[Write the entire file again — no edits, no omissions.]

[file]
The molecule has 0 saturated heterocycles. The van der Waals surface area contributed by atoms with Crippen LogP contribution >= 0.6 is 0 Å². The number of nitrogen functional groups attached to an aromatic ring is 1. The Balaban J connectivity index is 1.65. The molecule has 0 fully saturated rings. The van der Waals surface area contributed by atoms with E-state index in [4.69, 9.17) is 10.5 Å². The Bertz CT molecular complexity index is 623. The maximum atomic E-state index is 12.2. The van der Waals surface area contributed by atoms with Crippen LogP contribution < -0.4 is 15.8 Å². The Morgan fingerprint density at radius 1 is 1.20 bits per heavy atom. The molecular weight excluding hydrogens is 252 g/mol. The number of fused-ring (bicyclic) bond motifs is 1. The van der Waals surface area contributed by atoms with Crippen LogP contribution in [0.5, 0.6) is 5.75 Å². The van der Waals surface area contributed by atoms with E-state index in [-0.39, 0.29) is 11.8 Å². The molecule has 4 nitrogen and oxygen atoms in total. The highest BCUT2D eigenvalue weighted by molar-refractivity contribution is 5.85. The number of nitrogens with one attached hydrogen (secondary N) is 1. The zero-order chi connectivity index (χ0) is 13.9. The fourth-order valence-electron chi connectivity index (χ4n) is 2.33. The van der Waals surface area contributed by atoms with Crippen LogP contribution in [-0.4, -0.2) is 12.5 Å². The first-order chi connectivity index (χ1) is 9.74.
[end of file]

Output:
The molecule has 0 saturated heterocycles. The van der Waals surface area contributed by atoms with Crippen LogP contribution >= 0.6 is 0 Å². The number of nitrogen functional groups attached to an aromatic ring is 1. The Balaban J connectivity index is 1.65. The molecule has 0 fully saturated rings. The van der Waals surface area contributed by atoms with E-state index in [4.69, 9.17) is 10.5 Å². The Bertz CT molecular complexity index is 623. The maximum atomic E-state index is 12.2. The van der Waals surface area contributed by atoms with Crippen LogP contribution < -0.4 is 15.8 Å². The Morgan fingerprint density at radius 1 is 1.20 bits per heavy atom. The molecular weight excluding hydrogens is 252 g/mol. The number of fused-ring (bicyclic) bond motifs is 1. The van der Waals surface area contributed by atoms with Crippen LogP contribution in [0.5, 0.6) is 5.75 Å². The van der Waals surface area contributed by atoms with E-state index in [-0.39, 0.29) is 11.8 Å². The molecule has 4 nitrogen and oxygen atoms in total. The highest BCUT2D eigenvalue weighted by molar-refractivity contribution is 5.85. The number of nitrogens with one attached hydrogen (secondary N) is 1. The zero-order chi connectivity index (χ0) is 13.9. The fourth-order valence-electron chi connectivity index (χ4n) is 2.33. The van der Waals surface area contributed by atoms with Crippen LogP contribution in [-0.4, -0.2) is 12.5 Å². The first-order chi connectivity index (χ1) is 9.74.